Editor's note: This is the second of three lessons in Free Enterprise.

 

The Market Economy

By Fred Schnaubelt
Friday, September 26, 2005

The typical state of mankind is tyranny, servitude and misery as Milton Friedman reminds us in "Capitalism & Freedom". The Western world is a striking exception due to the advent of "Liberalism" in the 18th and early 19th centuries, a time when Liberalism meant limited government, free markets and private property.

Classical liberals, like Thomas Jefferson, James Madison and Thomas Paine understood that more government means less freedom. They agreed: "That government is best which governs least." Classical Liberalism, also called capitalism, the market economy, the free market and free enterprise, is the only system in history where wealth is obtained not by conquest, looting or force, but by production and voluntary exchange.

Many people wrongly associate free enterprise with business and expect businessmen to be defenders of the free market. They are out of touch with reality. Professor Ben Rogge, in "Can Capitalism Survive?", writes that businessmen, by and large, are not defenders of capitalism, the profit and loss system, and "are no more committed to the system of economic freedom than anyone else. Not only are they not the greatest beneficiaries of the system—they are not even the primary beneficiaries." The capable, talented and strong will survive under any economic system, and the plain fact is most businessmen prefer that government guarantee their profits, underwrite losses and limit competition.

"There's a wisdom in the free market a trillion times greater than that of any discrete body of men."—Leonard Read

The basic problem of every complex society is how to coordinate the economic activities of large numbers of people. When decisions number in the billions, it takes the collective wisdom of a market economy, the decisions of all the actors, to bring order out of chaos. One example is the free market's "invisible hand" distributing food to 297 million Americans three times a day through the voluntary cooperation of farmers, distributors, warehousemen, grocers, restaurateurs and consumers, all acting in their "self-interest." The impossibility of government doing this, collecting the pertinent data, sorting it, correlating it, prioritizing it and acting upon it in a timely, efficient manner has been proven in socialist countries over and over, whenever and wherever tried.

Another example is the computer industry. In 1943 Thomas Watson, chairman of IBM, said: "I think there is a world market for maybe five computers." Today, the free market has created and supplied a demand for more than 190 million computers in this country while continuously increasing technology, doubling capacity every four years, and making computers affordable to those with successively lower incomes. It's not luxury goods for the rich and famous that's the hallmark of free enterprise, but production for the masses. Capitalism, as eminent free market economist Ludwig Von Mises described, "... is that system of social cooperation and division of labor that is based on the private ownership of the means of production." The material factors of production are owned by individual citizens, the capitalists and the landowners.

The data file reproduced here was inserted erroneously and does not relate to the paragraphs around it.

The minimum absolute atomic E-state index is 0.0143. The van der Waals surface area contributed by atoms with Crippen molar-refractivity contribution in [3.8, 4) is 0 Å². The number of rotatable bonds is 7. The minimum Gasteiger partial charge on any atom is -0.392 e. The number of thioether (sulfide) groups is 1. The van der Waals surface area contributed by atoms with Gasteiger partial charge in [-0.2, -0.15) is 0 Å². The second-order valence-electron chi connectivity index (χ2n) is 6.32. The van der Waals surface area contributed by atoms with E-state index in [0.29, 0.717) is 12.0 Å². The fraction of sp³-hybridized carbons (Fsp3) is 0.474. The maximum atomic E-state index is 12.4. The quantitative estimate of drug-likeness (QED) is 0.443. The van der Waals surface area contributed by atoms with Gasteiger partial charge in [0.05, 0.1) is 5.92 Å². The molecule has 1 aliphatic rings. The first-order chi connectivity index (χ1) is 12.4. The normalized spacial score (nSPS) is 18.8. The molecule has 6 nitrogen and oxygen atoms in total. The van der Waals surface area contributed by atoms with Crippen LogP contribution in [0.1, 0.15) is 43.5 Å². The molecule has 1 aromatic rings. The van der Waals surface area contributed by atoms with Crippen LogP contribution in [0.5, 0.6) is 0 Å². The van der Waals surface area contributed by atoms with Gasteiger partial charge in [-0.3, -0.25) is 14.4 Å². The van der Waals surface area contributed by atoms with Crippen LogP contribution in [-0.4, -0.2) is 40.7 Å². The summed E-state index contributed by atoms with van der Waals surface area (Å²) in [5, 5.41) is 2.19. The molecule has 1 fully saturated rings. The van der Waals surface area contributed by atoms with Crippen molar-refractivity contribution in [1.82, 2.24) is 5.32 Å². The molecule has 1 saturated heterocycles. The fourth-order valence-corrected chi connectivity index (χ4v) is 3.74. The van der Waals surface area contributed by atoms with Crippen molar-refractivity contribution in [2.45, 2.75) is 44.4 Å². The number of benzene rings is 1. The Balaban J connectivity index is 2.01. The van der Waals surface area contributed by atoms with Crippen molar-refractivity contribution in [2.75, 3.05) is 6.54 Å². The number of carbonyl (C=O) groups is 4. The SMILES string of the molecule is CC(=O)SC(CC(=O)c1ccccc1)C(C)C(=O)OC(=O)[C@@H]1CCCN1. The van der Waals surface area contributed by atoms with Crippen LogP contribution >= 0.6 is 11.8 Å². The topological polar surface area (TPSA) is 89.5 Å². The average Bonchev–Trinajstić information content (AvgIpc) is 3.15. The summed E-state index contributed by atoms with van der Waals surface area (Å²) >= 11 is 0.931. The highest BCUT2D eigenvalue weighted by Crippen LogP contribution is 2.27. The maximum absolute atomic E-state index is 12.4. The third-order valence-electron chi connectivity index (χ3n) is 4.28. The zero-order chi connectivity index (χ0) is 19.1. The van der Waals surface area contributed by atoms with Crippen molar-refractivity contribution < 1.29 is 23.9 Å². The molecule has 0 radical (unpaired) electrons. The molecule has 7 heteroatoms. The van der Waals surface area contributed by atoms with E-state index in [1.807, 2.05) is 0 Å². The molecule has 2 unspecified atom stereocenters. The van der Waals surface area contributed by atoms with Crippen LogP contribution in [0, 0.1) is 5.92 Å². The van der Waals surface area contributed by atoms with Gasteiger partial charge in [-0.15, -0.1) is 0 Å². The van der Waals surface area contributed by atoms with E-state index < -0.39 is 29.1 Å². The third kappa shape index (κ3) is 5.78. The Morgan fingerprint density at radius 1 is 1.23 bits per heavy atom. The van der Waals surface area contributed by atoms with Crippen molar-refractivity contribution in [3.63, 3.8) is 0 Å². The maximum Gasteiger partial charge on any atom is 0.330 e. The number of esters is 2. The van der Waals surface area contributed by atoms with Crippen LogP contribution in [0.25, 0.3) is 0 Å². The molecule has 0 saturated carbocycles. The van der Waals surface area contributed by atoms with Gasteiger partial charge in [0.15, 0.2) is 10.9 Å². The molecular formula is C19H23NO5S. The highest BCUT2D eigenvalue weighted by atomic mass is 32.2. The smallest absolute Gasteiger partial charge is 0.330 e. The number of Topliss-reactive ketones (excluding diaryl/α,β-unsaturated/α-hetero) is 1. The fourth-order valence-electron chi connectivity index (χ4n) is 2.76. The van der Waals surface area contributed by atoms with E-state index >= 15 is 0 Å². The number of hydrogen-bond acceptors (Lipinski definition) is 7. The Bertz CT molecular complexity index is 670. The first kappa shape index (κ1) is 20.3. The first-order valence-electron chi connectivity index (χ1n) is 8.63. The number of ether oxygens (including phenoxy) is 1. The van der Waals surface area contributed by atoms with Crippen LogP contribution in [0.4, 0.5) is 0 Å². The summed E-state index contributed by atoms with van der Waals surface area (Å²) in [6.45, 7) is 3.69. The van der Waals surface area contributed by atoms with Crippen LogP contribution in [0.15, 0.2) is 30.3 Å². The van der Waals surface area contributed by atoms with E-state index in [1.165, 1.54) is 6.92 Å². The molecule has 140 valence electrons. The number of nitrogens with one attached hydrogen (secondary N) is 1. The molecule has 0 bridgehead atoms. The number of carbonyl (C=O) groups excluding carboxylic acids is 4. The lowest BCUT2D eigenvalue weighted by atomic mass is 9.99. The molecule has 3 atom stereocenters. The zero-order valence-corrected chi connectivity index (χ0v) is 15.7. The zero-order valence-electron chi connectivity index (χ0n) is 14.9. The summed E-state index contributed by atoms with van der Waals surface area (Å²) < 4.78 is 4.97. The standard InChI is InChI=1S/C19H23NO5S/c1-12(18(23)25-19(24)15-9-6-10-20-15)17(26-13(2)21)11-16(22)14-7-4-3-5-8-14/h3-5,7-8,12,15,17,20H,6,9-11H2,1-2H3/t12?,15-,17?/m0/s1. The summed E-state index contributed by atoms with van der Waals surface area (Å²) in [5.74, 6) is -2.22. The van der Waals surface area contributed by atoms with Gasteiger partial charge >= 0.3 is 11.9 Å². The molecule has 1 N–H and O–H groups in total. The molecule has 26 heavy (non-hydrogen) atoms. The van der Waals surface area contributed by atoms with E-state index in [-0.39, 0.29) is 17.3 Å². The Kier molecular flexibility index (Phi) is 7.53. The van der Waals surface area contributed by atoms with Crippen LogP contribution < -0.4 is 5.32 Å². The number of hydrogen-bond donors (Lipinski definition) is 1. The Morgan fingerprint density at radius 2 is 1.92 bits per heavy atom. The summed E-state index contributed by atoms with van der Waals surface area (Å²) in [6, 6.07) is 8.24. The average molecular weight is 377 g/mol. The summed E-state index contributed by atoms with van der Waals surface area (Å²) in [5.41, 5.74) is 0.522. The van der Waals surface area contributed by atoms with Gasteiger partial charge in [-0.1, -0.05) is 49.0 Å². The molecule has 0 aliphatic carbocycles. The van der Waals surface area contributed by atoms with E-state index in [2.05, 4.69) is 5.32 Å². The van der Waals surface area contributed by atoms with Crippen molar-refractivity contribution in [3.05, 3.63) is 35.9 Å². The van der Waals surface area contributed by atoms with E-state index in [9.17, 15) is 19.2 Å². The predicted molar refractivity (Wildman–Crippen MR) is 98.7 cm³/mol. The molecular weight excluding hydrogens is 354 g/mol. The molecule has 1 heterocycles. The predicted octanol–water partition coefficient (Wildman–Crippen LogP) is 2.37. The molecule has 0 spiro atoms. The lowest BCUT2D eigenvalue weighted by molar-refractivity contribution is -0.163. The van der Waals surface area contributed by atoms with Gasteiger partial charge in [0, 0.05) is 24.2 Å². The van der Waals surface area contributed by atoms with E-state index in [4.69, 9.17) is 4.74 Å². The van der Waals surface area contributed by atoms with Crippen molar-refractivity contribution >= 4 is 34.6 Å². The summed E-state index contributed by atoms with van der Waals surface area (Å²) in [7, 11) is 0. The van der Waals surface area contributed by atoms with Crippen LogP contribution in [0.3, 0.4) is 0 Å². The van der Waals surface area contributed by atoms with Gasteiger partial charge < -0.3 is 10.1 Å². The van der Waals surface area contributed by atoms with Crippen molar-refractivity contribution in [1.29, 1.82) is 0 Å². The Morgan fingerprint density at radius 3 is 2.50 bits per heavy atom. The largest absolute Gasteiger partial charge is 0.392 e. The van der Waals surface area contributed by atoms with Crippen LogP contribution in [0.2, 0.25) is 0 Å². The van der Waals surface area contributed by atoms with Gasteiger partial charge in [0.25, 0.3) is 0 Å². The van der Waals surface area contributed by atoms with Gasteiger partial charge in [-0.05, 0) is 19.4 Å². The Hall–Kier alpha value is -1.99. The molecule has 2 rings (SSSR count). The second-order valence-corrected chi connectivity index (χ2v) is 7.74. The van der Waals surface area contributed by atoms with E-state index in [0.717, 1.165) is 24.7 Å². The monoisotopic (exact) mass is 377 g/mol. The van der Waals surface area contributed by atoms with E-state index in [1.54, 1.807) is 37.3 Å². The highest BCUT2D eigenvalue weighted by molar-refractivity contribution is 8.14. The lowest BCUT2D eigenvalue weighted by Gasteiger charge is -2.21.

Capitalists, entrepreneurs and farmers are instrumental in making free enterprise work and Mises likens them to the helmsmen that steer a ship. None is free, however, to direct the course, but each is merely a steersmen. Each must unconditionally obey the captain's orders. The captain is the consumer. Consumers, through their buying or abstention from buying, decide what should be produced and in what quantity and quality. Consumers make poor men rich and rich men poor.

"The capitalist system of production," wrote Mises "is an economic democracy in which every penny gives a right to vote. Consumers are the sovereign people." It is the only system that allows for a rational allocation of resources based on what consumers want and are willing to pay for, and not dependent upon the guesswork of bureaucrats.

The role of profits, stripped of emotional demagoguery, is to determine what consumers are asking for most urgently and at the cheapest possible price. The greater the urgency, the greater the profits. Whenever the resources consumed have greater value than what's produced, there's a net loss to society. Profits come out of savings and are incentives to minimize waste. Profits allow a CEO on the 110th floor of the Sears Tower in Chicago to know if the store manager in San Diego is satisfactorily serving customers of Sears.

The only way to increase the general standard of living for all mankind is to increase profits; for example, increase the growth of capital faster than the increase in the population, and thereby improve the methods of production. All that good government can do is minimize constraints on the progressive accumulation of capital by promoting free enterprise and by creating a fair field without favor. In Tom Paine's words: "The government is best that governs least." How do you stand on free enterprise?

 

This appeared in:
Daily Transcript
http://www.sddt.com

on Monday, September 26, 2005

 

Schnaubelt, president of Citizens for Private Property Rights, has been a commercial real estate broker for 35 years and was a San Diego City Councilman from 1977-81. Send comments to editor@sddt.com. All letters are forwarded to the author and may be published as Letters to the Editor. [Reprinted with permission.]

 


 

Lesson 1, Limited Government
Lesson 3, Private Property
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